8. The service didnt start on my client..failed with result exit code. I am on a fedora 33 any idea why?

  9. Janne Ruostemaa

    Hi Trynn, thanks for the question. It’s likely that the service file as defined in the example here doesn’t work as-is on your system. Have a look at the service status to see if there’s any indication as to why it failed to start.

    systemctl status shadowsocks-libev-server@config
  10. Thanks so much great guide. I managed to make it work!

  11. thank you

  12. It seems we need to install snap core in order for for the service to work.

  13. Janne Ruostemaa

    Hi Arman, thanks for the comment. Snap core is the runtime environment for snapd and indeed required for installing snap packages. If you do not wish to use Snap, you can find instructions on how to install Shadowsocks-libev from the source at their GitHub page.

  14. Hi, thanks for the tutorial.

    Initializing the process seem to fail to bind to port 443 – any ideas how to fix? already tried setcap ‘cap_net_bind_service=+ep’ /usr/bin/snap and didnt work.

    root@mia:~# /usr/bin/snap run shadowsocks-libev.ss-server -c /var/snap/shadowsocks-libev/common/etc/shadowsocks-libev/config.json
    2021-02-01 01:29:44 INFO: UDP relay enabled
    2021-02-01 01:29:44 INFO: initializing ciphers… chacha20-ietf-poly1305
    2021-02-01 01:29:44 INFO: using nameserver:
    2021-02-01 01:29:44 INFO: tcp server listening at [::0]:443
    2021-02-01 01:29:44 ERROR: listen(): Operation not permitted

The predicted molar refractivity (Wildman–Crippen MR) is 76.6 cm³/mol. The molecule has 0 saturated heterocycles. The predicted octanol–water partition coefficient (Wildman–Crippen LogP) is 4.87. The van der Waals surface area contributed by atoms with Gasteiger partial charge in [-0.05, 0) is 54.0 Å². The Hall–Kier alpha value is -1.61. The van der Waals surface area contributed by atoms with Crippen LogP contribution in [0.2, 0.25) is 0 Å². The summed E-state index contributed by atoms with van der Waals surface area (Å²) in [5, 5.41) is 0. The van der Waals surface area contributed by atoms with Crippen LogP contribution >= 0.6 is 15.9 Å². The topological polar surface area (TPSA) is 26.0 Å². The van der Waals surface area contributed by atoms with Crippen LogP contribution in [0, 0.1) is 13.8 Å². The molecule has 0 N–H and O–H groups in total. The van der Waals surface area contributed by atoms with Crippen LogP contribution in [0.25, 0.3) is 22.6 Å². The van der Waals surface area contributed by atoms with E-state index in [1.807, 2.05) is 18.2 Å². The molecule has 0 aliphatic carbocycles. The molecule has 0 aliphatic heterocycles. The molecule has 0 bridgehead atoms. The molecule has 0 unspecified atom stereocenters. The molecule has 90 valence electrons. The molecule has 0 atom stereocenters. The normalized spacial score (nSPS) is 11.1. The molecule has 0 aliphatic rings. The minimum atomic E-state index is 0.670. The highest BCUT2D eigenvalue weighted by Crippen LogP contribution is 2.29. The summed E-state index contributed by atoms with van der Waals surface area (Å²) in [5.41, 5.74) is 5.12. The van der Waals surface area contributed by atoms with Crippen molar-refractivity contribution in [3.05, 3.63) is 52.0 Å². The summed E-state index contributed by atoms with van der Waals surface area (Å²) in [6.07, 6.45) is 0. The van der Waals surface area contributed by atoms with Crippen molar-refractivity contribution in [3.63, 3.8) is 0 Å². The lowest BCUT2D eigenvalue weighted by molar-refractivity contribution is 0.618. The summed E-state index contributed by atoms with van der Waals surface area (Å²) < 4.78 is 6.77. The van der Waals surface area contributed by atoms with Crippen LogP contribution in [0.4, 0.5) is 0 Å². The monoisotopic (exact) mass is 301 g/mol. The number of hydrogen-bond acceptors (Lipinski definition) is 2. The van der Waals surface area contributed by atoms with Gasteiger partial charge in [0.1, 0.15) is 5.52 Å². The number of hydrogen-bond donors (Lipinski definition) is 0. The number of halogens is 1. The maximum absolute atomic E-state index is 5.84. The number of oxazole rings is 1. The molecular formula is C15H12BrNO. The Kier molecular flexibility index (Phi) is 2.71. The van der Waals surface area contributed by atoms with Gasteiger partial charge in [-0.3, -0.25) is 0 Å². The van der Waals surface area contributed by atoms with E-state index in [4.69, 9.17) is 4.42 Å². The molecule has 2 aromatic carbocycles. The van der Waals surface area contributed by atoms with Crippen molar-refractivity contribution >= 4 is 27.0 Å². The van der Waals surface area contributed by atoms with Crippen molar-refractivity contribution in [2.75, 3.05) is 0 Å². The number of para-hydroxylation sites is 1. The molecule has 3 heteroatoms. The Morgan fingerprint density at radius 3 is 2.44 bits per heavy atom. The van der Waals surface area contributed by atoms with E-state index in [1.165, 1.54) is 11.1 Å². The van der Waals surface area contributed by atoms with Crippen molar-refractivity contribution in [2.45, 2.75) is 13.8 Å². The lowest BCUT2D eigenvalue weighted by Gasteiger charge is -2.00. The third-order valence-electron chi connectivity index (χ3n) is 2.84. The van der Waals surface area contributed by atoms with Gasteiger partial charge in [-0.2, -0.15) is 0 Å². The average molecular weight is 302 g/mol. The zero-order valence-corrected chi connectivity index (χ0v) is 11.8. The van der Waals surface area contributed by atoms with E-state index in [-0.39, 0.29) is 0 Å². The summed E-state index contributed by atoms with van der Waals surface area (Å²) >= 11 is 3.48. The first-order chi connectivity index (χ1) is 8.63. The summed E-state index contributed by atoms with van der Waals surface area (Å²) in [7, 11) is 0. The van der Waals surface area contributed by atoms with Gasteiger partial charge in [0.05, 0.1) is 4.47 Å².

2021-02-01 01:29:44 INFO: tcp server listening at
    2021-02-01 01:29:44 ERROR: listen(): Operation not permitted
    2021-02-01 01:29:44 ERROR: failed to listen on any address

  15. Janne Ruostemaa

    Hi Gio, thanks for the comment. The error indicates that Shadowsock wasn’t able to bind the port 443 which could be caused by the port already being used by another process. You can try checking what’s using the port 443 and if you can stop it using

    sudo lsof -i -P -n | grep LISTEN

    Alternatively, just use a different port with Shadowsocks by editing your config.json file.

  16. Hi
    how can i use setup this proxy server for using telegram in app socks5 proxy?

  17. Janne Ruostemaa

    Hi Alejandro, thanks for the question. Telegram doesn’t seem to support Shadowsocks directly but you can use the Shadowsocks mobile client to connect to the proxy as instructed in the tutorial and then set your Telegram proxy to connect to without username or password.

  18. Hi, tnx for the tutorial!

    I have a question: I have 2 vps(s) and I run and configure shadowsocks on vps A it’s working correctly, now I wanna run shadowsocks client in vps B and connect it to vps A then I wanna all my shadowsocks clients get connect to vps B and somehow all of them go through vps B and A with final ip address (vps A)